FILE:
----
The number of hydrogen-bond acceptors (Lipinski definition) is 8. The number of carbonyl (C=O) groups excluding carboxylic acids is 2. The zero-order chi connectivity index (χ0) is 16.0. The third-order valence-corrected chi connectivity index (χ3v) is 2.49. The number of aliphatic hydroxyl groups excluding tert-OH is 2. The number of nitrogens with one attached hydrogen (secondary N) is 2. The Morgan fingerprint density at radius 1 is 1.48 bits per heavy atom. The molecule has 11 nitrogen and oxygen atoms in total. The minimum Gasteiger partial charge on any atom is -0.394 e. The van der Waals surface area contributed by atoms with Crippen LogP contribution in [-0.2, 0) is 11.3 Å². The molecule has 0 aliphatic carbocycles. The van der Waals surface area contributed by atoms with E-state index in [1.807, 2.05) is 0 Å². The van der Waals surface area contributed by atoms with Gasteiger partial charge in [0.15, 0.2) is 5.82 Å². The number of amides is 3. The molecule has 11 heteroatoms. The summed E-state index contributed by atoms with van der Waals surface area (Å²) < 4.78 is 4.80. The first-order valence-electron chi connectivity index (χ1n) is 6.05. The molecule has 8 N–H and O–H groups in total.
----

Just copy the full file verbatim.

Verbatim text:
The number of hydrogen-bond acceptors (Lipinski definition) is 8. The number of carbonyl (C=O) groups excluding carboxylic acids is 2. The zero-order chi connectivity index (χ0) is 16.0. The third-order valence-corrected chi connectivity index (χ3v) is 2.49. The number of aliphatic hydroxyl groups excluding tert-OH is 2. The number of nitrogens with one attached hydrogen (secondary N) is 2. The Morgan fingerprint density at radius 1 is 1.48 bits per heavy atom. The molecule has 11 nitrogen and oxygen atoms in total. The minimum Gasteiger partial charge on any atom is -0.394 e. The van der Waals surface area contributed by atoms with Crippen LogP contribution in [-0.2, 0) is 11.3 Å². The molecule has 0 aliphatic carbocycles. The van der Waals surface area contributed by atoms with E-state index in [1.807, 2.05) is 0 Å². The van der Waals surface area contributed by atoms with Gasteiger partial charge in [0.15, 0.2) is 5.82 Å². The number of amides is 3. The molecule has 11 heteroatoms. The summed E-state index contributed by atoms with van der Waals surface area (Å²) < 4.78 is 4.80. The first-order valence-electron chi connectivity index (χ1n) is 6.05. The molecule has 8 N–H and O–H groups in total.